Monday, September 10, 2007

Fiscal Conservatism and Corrections Sentencing

Doug Berman has been finding some great op-eds lately on the national incarceration crisis, including this latest piece on the turmoil in MI, as he jets around helping CA get out of the magilla of all state prison crises. The op-ed spells out in a nutshell the history of what’s happened in state after state. What it doesn’t get to is this: we’re looking at fiscal crisis that no one has figured into corrections sentencing much yet. If housing dips even more into the future (I’ve seen estimates that 2008 may not see the bottom of the fallout) and a serious recession hits, state and local coffers will be pressed in ways they haven’t seen since the early 90s. Does MI or any other state have any plans for what that will do to their budgets, including corrections and the courts?

And let’s go meta here. Global warming is real, peak oil is real, water management problems are real, and they will present challenges to budgets like nothing we’ve seen before. There’s so much out there on the near horizon, and we have too many people still acting as if we’ve got the flush treasuries and wasteful use patterns of the late 90s. And the proposed reforms are 1980s, guidelines and alternatives that, if done right, will actually cost more in the front years before they start having a cost effect on bedspace. That’s why I think TECHNOCORRECTIONS will end up having to be a growing alternative, whether it’s effective or not, threatening to liberty or not, simply because we’ll have “to go something” and won’t be able to keep doing what we’ve been doing. The trade-offs could get enormous here, and it would be nice if, in all the talk about the corr sent crisis as it stands, someone started doing a little planning for the tighter fiscal environments and tougher philosophical issues with which we’ll be operating instead of assuming the status quo into infinity. It's called fiscal conservatism, and it used to make sense. But that's changed, too.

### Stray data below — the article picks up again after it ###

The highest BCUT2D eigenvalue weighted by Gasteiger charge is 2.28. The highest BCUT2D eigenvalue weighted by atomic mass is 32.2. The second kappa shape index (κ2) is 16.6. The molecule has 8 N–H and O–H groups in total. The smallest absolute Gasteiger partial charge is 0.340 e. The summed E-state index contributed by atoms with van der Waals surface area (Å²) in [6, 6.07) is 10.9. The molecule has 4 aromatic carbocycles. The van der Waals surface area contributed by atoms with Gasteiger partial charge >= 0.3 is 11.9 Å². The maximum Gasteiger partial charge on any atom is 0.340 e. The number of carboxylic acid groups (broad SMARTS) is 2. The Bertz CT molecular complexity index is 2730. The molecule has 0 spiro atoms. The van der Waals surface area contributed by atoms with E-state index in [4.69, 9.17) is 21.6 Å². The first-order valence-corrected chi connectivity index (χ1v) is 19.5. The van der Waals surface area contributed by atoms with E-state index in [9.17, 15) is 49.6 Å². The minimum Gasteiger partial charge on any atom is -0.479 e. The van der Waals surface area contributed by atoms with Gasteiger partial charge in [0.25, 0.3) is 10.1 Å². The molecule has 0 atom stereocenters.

(Hmm. Maybe I shouldn’t be so quick to identify myself as conservative. This study indicates that self-identified liberals use their brains more and faster and make fewer errors in processing conflicting information. And this study indicates that women take social consequences of actions into account more than men. Just not my day. I’m going to go take a while to process this.)

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